“I will keep coming to the gallery every day, maybe things will change. What can I do? I am a drowning man holding on to a straw,” said Hashem, a 39-year-old father of two who has been making ends meet by selling paintings by Iraqi artists to collectors in the oil-rich Gulf region.
The Abu Nawas Street community has already survived Saddam’s disastrous eight-year war with Iran in the 1980s, the 1991 Gulf war, crippling U.N. sanctions and grinding economic problems. But after U.S. Marines toppled Saddam’s statue at the nearby Firdous Square in 2003, hundreds of American troops moved into the Palestine Hotel, an 18-story tower standing halfway along the riverside street.
Soon most of the smart apartment blocks built for officers of Saddam’s elite Republican Guard were abandoned, their occupants fleeing out of fear of reprisals. Squatters, mostly Shiites from the capital’s poorest districts or the south of the country, moved in.
Then came concrete blast barriers, checkpoints manned by U.S. soldiers in Humvees, armed Iraqi policemen and private security guards to protect the hotel. Only residents were allowed in the sealed-off stretch of the street.
It was not long before the street’s six art galleries closed, the restaurants emptied and the park became a wasteland used only by an expanding pack of stray dogs. Qadourah, a popular restaurant that served a daunting breakfast of beans, eggs cooked with minced beef and raw onions, was bombed in 2005. Several restaurants were rebuilt, but none have put up signs to announce their name.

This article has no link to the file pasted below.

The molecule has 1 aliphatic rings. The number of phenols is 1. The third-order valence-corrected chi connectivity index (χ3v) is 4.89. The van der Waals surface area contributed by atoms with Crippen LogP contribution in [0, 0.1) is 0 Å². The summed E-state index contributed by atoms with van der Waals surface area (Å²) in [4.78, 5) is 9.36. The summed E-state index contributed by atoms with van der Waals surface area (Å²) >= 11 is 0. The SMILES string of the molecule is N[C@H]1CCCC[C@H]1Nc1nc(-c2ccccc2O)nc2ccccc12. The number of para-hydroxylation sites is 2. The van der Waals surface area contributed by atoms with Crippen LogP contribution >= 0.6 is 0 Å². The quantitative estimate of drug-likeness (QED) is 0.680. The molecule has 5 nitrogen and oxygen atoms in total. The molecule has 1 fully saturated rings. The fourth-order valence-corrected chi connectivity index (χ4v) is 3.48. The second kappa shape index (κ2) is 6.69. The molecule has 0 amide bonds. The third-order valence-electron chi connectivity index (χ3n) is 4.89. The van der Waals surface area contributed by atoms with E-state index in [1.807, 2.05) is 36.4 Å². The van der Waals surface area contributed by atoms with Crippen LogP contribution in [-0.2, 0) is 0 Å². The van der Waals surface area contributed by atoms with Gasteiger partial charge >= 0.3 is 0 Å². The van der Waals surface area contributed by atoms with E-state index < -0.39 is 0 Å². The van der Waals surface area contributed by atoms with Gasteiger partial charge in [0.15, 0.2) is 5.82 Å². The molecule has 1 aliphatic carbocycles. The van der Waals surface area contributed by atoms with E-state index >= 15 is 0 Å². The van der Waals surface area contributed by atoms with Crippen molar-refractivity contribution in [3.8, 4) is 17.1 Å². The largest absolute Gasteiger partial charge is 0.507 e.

'Everything ... depends on the security'
Now the key to the region’s future may well be security.
Before the reopening, several dozen families who lived along the avenue were screened for links to Sunni insurgents, al-Qaida in Iraq or Shiite militiamen.
Side streets have been blocked by concrete barriers. No parking will be allowed and access will be controlled by three checkpoints.
A platoon of U.S. soldiers will patrol the street around the clock and additional security will be provided by Iraqi policemen and private security guards.
“Everything and every business depends on the security,” said Umm Mohammed, at the street’s largest travel agency. “The better the security, the better the business.”